HOUGHTON - Michigan Tech freshman Pheonix Copley played like a No. 1 goaltender Saturday night, but Minnesota played like a No. 1 team.
The Gophers needed a 34-18 shot advantage and a Seth Ambroz game-winning goal with 3:35 left in regulation to win 3-2 - the 600th victory of coach Don Lucia's storied career - and earn a Western Collegiate Hockey Association series split against the Huskies at John MacInnes Student Ice Arena.
"It's nice (to reach the milestone), but personally I'm happy to get win No. 1 here in the WCHA this year," said Lucia, who becomes the 10th NCAA hockey coach to reach the 600-win plateau. "It looks like Tech is on the way back, which is great to see for the community up here but it was nice to see some of our guys who struggled (in Friday's 5-3 Tech win) have bounce-back games."
Michigan Tech sophomore forward Tanner Kero fends off Minnesota defenseman Seth Helgeson behind the net in Saturday’s 3-2 Gophers win at John MacInnes Student Ice Arena. (DMG photo by David Archambeau)
One such player, Ambroz, also scored the game's first goal, while Erik Haula added a second-period goal for the Gophers. Minnesota scored a goal in every period in the series.
"Last night we didn't come out with the fire and urgency we needed," Ambroz said. "The way we were able to come back and regroup tonight was great. Right from the start we were getting pucks in deep, playing our game and it was a lot of fun and a great game to be a part of."
Chad Pietila and Ryan Furne scored second-period goals for Tech, and both teams battled tired legs through 16:25 of third-period play with a 2-2 tie.
Minnesota 1 1 1 - 3
Michigan Tech 0 2 0 - 2
First period 1, MIN, Seth Ambroz (Kyle Rau, Ben Marshall), 17:45. Penalties MTU, Carl Nielsen (slashing), 3:10; MIN, Zach Budish (interference), 4:40; MIN, Budish (cross-checking), 8:49; MTU, Malcolm Gould (cross-checking), 10:09; MTU, Milos Gordic (boarding), 14:47.
Second period 2, MTU, Chad Pietila 2 (Nielsen, Brad Stebner), 6:18; 3, MIN, Erik Haula (Mike Reilly), 11:34; 4, MTU, Ryan Furne (Alex Petan), 19:03. Penalties MTU, Tanner Kero (boarding), 6:29; MTU, Dan Sova (interference), 12:38.
Third period 5, MIN, Ambroz (Travis Boyd, Nate Condon), 16:25. Penalties None.
Goalies MIN, Adam Wilcox (18 shots, 16 saves); MTU, Pheonix Copley (34 shots, 31 saves).
"We just felt we put ourselves in a good position, it came down to a 20-minute game for an opportunity to sweep and put us in first place all alone," Tech coach Mel Pearson said. "The first few shifts of the third period we actually took it to them. It boils down to a break, an opportunity here or there and (Ambroz) got a good shot."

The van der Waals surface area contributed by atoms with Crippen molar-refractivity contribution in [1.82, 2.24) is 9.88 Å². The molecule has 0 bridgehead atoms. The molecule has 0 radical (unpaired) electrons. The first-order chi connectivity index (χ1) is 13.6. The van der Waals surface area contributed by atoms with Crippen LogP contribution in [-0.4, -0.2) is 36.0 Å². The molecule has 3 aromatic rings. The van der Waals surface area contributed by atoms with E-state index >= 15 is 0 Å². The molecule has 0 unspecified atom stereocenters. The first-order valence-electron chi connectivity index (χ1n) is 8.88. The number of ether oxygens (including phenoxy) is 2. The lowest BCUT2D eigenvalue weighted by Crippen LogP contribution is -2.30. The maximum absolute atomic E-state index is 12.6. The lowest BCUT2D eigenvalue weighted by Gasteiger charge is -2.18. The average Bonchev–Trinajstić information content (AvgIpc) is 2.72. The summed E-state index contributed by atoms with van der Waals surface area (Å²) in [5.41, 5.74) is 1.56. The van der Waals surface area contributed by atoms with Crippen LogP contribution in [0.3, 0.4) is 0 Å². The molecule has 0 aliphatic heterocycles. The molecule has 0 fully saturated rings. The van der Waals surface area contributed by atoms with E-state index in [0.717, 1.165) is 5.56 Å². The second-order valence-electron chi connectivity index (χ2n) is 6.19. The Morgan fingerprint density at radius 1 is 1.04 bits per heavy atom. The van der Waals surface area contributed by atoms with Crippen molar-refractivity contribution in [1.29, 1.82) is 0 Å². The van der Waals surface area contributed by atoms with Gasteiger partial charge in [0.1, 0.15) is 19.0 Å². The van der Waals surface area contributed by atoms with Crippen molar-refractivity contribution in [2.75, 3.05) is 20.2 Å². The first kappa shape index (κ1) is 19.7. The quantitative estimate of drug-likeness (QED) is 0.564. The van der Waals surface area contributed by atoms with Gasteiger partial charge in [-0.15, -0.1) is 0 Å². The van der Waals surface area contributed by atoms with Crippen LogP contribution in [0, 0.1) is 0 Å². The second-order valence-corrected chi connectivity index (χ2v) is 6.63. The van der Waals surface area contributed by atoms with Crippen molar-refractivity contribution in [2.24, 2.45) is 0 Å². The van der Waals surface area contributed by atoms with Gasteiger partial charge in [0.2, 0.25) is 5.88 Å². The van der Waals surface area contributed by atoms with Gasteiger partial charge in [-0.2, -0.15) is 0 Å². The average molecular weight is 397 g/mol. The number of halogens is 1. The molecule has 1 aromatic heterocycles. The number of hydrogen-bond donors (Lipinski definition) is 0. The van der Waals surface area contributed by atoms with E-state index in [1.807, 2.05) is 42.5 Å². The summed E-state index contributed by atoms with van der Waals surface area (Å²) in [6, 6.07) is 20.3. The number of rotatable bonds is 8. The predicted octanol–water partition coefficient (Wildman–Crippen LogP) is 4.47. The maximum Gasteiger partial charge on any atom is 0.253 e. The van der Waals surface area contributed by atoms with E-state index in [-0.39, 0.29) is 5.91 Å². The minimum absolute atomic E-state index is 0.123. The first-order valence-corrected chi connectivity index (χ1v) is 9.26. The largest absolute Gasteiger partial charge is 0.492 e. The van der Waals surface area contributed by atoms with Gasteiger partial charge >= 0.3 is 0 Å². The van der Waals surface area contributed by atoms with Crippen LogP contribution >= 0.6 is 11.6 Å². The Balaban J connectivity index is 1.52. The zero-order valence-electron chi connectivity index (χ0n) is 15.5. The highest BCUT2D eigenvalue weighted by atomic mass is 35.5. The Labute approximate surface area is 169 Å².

Ambroz's first goal came 17:45 into the first stanza, a rebound goal that Copley had little chance to save. Otherwise, Copley stuffed a pair of Haula chances and slid powerfully across the crease to deny Nick Bjugstad a goal.
"Pheonix had a real good game (Friday) night. I thought he was a difference maker in the game and I thought he had an even better performance tonight," Pearson said.
Pietila tied the game for Tech after collecting a Carl Nielsen blue line-to-blue line pass straight up the middle, knocking the deflected puck out of the air and finishing to the top shelf at the 6:18 mark of the second period.
The Huskies couldn't build momentum off the goal, though, as Tanner Kero took a boarding penalty at 6:29 - it was Tech's fourth penalty of the game after having only three in Friday night's win.
"It does take a lot of energy when you're killing penalties, and I thought it really disrupted our flow in the second period," Pearson said.
Minnesota never really got out of its flow, tallying 11 shots in each of the first two periods and 12 in the third. Haula's goal came at the 11:34 mark of the second period, and the Gophers are now 15-1-1 in the last two years when he scores.
Just when it looked like Minnesota would take momentum into the third period, though, Bjugstad scored - for the Huskies. Alex Petan centered a pass for Ryan Furne, who tipped the puck into freshman goaltender Adam Wilcox. It then bounced in the air and went in off Bjugstad as he attempted to clear the puck from the goal area.
Both teams traded several third-period chances before Ambroz fired a shot from the high slot just over Copley's glove at 16:25.
"It's kind of tough that late in the game to give up a goal," Copley said. "The guys were battling in front of me, it was a close game, a tough loss."
Pietila had a point-blank chance a minute later that Wilcox - Copley's former United States Hockey League teammate - made a fabulous save on to earn his first career WCHA win. Tech pulled Copley with 1:10 left but couldn't sustain any pressure.
"Most people out there are probably going to say Tech's either lucky or happy to get a split with Minnesota, but you ask anyone on our staff or our locker room and that's not the case," said Nielsen, Tech's captain. "We were with them the whole game in our opinions, and we came up short in our minds. There's no excuses. The best thing we can do here is learn from it, not dwell on it and take a step in the right direction."
Tech (2-2-0, 1-1-0 WCHA) will head on the road this weekend to continue WCHA play against Denver.